Sierra Magazine: Explore, enjoy and protect the planet.
Printer-friendly version Share:  Share this page on FacebookShare this page on TwitterShare this page by emailShare this page with other services

ENJOY | The Green Life

By Avital Binshtock

Chill Flavors | Trendsetter | Soul Kitchen


We asked dessert experts to recommend their favorite ecofriendly ice cream, so you can cool your palate and the planet at the same time.

Click on the photos below for more information.


"Becoming vegan wasn't like, 'Oh, I can't eat this, I can't eat that.' It brought so many new ways to explore cooking." —Scott Jurek

Scott Jurek, ultramarathoner, vegan, and clean-trails advocate | Photo by Justin Bastien

An ultramarathoner is someone who regularly runs races that make the standard 26.2-mile contest look like a morning jog. Scott Jurek, 37, is an ultra ultramarathoner. He's the U.S. record holder for the 24-hour run, having covered 165.7 miles in a single day. Twice he's won the brutal Badwater race—135 miles through Death Valley—and he's won the 100-mile Western States Endurance Run seven times. And he does it all on a diet devoid of animal products. In his free time, he helps restore the mountain trails so central to his sport.

Q: How long have you been vegan?

A: Since 1999. I started doing ultramarathons in '94, but all my major victories happened after I changed my diet. It really impacted my health and my training, and it's been a big reason why I've been so consistent with pumping out serious results.

Q: What made you want to go vegan?

A: Definitely it got spurred from the health standpoint. At the time, I was eating fast food four times a week. You name it—extra-large fries, double McChicken sandwich. I used to hate vegetables, and I used to hate running. I used to hunt and fish; in my family, that's how we explored the outdoors. A major turning point was reading Dr. Andrew Weil's Spontaneous Healing, and then Howard Lyman's Mad Cowboy. I realized that our three meals per day play a huge role environmentally. I've come to appreciate the ethical issues too. As a former hunter and fisherman, I'm sympathetic to people who do those activities, but I'm also sympathetic to the fact that we do mistreat animals raised for food.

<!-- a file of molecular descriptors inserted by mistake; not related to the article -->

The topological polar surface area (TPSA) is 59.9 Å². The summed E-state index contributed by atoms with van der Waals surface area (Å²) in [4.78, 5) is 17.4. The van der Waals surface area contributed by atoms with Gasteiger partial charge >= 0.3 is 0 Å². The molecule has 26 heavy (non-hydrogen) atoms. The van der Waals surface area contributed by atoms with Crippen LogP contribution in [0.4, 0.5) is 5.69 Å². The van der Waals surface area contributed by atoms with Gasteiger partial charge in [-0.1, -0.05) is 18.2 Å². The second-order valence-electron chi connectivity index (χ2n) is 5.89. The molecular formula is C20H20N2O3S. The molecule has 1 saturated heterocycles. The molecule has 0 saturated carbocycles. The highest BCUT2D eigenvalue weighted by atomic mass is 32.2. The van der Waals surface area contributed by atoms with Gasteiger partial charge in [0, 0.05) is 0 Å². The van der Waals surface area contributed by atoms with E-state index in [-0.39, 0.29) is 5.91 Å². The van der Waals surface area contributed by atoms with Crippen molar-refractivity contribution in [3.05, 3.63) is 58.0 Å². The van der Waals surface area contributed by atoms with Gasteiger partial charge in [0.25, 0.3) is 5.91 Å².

Q: You run mainly on trails, right?

A: My first choice is to run in the mountains, because having such a beautiful setting brings you back to that primal instinct. When I'm on a 40-mile run, I get to explore places that would take most people four days of backpacking [to reach]. I'm moving through incredible scenery and still soaking in the sights and sounds and smells.

ON THE WEB To read a longer interview with Scott Jurek, go to


You've read The Omnivore's Dilemma, joined a community-supported-agriculture program, and started steering clear of drive-throughs. The only problem? Your kitchenware consists of a toxic Teflon pan, a rusty baking dish, and several warped Tupperware pieces. Fear not: Here's a recipe for a better-stocked eco-kitchen. —Della Watson

Click on the photos below for more information.

ON THE WEB Chef Annie Somerville, of San Francisco vegetarian restaurant Greens, serves up a tasty recipe at Sierra's "Good Eats."

Lisa Clark photo courtesy of Kelly Nissl; Jai Kendell photo courtesy of Rosa Mexicano; Taff Mayberry photo courtesy of John Davidson; Ann Gentry photo courtesy of Lee Brubaaker; ice cream photos by Lori Eanes (5); kitchen photos by Lori Eanes (4); trivet photo courtesy of Greenheart Shop

This article has been corrected.

Sierra Club® and "Explore, enjoy and protect the planet"® are registered trademarks of the Sierra Club. © 2021 Sierra Club.
The Sierra Club Seal is a registered copyright, service mark, and trademark of the Sierra Club.